• Sometimes this imagination is internal to the person: Shulman tells the story of an impoverished devotee of Śiva who constructs in his mind a temple so beautiful that Śiva prefers to dwell there instead of in the vast granite temple that a king has built for him (said to be the Kailāsanātha temple of Kanchipuram). 
  • At other times, this imagination is intersubjective: Shulman describes in great detail a performance from the Kūḍiyāṭṭam dance-drama tradition of Kerala, in which a solitary skilled dancer transforms an empty, prop-less stage into a story-universe through the combination of his gestures and through the shared imaginations of the entire audience. 
Worship is imagined in the same way—by imagining our iṣṭa-devatās in our minds and by that very act bringing them into being. The word used for bringing-into-being is bhāvanā, a word borrowed from Mīmāṃsā ritual hermeneutics that refers to the power of a sacrifice to bring into being its fruit.[*]

Shulman points out that the philosophical and theological systems in which these systems developed in South India were staunch defenders of ontological realism, but of course not of physicalist, materialist reductionism. (Paradoxically, it was Advaita Vedānta that was fairly skeptical of the positive power of imagination.) He writes, comparing 16th-century India and Europe:
In Europe, the ancient dichotomy of mind and matter hardened into a fully desubjectified theory, or evolving set of theories, about the status of objects within an external, natural world. In India, the dichotomy is itself questionable, and the metaphysics of inner and outer took another course. Broadly speaking, in one conceptual system the imagination became increasingly associated with pathology, while in the other it tended to be understood as therapeutic. (p. 278)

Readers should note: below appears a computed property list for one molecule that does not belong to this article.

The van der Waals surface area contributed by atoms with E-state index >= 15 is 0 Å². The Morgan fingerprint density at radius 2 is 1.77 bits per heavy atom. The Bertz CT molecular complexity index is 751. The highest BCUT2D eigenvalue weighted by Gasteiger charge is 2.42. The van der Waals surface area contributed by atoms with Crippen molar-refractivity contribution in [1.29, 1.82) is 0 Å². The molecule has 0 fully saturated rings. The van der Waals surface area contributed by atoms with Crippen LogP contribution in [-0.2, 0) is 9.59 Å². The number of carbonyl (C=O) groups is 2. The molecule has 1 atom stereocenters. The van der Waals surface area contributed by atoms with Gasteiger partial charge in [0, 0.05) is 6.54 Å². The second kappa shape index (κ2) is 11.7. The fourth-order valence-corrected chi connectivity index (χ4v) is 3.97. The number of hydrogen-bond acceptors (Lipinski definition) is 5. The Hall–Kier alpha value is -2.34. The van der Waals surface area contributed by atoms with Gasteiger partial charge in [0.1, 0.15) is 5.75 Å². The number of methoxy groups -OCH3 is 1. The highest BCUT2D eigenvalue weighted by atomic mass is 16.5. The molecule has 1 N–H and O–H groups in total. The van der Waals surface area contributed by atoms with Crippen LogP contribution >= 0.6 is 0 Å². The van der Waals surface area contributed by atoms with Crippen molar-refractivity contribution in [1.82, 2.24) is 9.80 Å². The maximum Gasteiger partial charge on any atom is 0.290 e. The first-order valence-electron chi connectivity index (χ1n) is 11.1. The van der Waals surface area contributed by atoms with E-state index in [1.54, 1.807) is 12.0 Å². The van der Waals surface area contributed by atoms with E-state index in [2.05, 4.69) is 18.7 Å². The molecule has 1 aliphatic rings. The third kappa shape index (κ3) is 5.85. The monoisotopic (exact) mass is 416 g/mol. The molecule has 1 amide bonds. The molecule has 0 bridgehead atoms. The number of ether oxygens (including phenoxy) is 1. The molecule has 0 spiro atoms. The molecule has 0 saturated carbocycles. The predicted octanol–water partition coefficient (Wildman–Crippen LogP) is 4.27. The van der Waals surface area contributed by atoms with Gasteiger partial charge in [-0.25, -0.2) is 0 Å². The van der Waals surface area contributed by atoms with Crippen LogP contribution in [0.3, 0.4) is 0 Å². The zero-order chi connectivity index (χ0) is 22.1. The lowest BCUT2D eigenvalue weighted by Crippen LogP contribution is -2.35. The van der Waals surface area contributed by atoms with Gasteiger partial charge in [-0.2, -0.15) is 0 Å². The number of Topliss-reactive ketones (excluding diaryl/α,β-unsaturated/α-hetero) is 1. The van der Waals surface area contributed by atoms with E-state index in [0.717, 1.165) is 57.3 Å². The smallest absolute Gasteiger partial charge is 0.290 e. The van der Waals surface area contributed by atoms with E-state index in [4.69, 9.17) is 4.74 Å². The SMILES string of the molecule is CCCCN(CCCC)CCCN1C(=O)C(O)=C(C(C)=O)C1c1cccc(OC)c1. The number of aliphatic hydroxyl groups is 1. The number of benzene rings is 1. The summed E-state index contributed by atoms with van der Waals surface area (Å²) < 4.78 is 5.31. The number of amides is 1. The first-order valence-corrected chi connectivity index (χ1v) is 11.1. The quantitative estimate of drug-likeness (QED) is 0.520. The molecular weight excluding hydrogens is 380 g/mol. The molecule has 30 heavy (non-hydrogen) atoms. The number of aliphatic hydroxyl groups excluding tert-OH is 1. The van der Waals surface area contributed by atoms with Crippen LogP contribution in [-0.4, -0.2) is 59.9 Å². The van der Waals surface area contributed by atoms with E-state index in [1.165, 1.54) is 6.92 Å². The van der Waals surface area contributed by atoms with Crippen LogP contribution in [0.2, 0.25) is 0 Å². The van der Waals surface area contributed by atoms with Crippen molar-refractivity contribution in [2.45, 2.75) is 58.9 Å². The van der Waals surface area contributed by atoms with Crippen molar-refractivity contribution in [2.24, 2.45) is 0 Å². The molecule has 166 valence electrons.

Suspension of disbelief is the wrong way to think about what's going on here (at least in the Indian context; it may well hold for Luhrmann's evangelicals). We don’t lie to ourselves about something being there when it isn’t; we construct it with our mental acts—and by doing so, we make it real.

And towards the end of the book, Shulman also touches very briefly upon Ibn ‘Arabī, in whose vast work khayāl, “imagination”, is profoundly related to the structure of the universe and to the relationship between man and God.

[*] This explains the use of words like bhāvayāmi in much devotional Carnatic music. The singer-devotee is trying to actualize the deity in the minds of all those present at the performance. 

Tuesday, May 21, 2013

And the winner of the mostest ugliestest word goes to …

… “winningest”!

Seriously, who on Earth (or in America, to be precise, since to my knowledge nobody outside the US actually uses this linguistic abomination) thought that this word makes any sense? Did its coiner pause to reflect, even for a moment, about whether the structure of the word hung together in any coherent way? Or whether the meaning the word was intended to have (a) needed a single word to express it, and (b) was in fact expressed in some sensible way by this word?

And now, the New York Times, of all places, uses it. Admittedly, it’s only its Magazine section, but why oh why would someone use this horrid, cumbersome word at all?

If there was an annual competition for “hideousest word of the year”, “winningest” would be the winningest word.

Wednesday, May 15, 2013

Grammar and God

One of the most famous verses in Sanskrit is the opening verse of Kālidāsa’s Raghuvaṃśa:

vāg-arthāv iva sampṛktau vāg-artha-pratipattaye |
jagataḥ pitarau vande pārvatīparameśvarau ||

Here, Śiva and Pārvatī are seen to be inextricably intertwined like a word and its meaning.

Another verse I came across today expresses a similar relation, but between different pairs of upamānas and upameyas: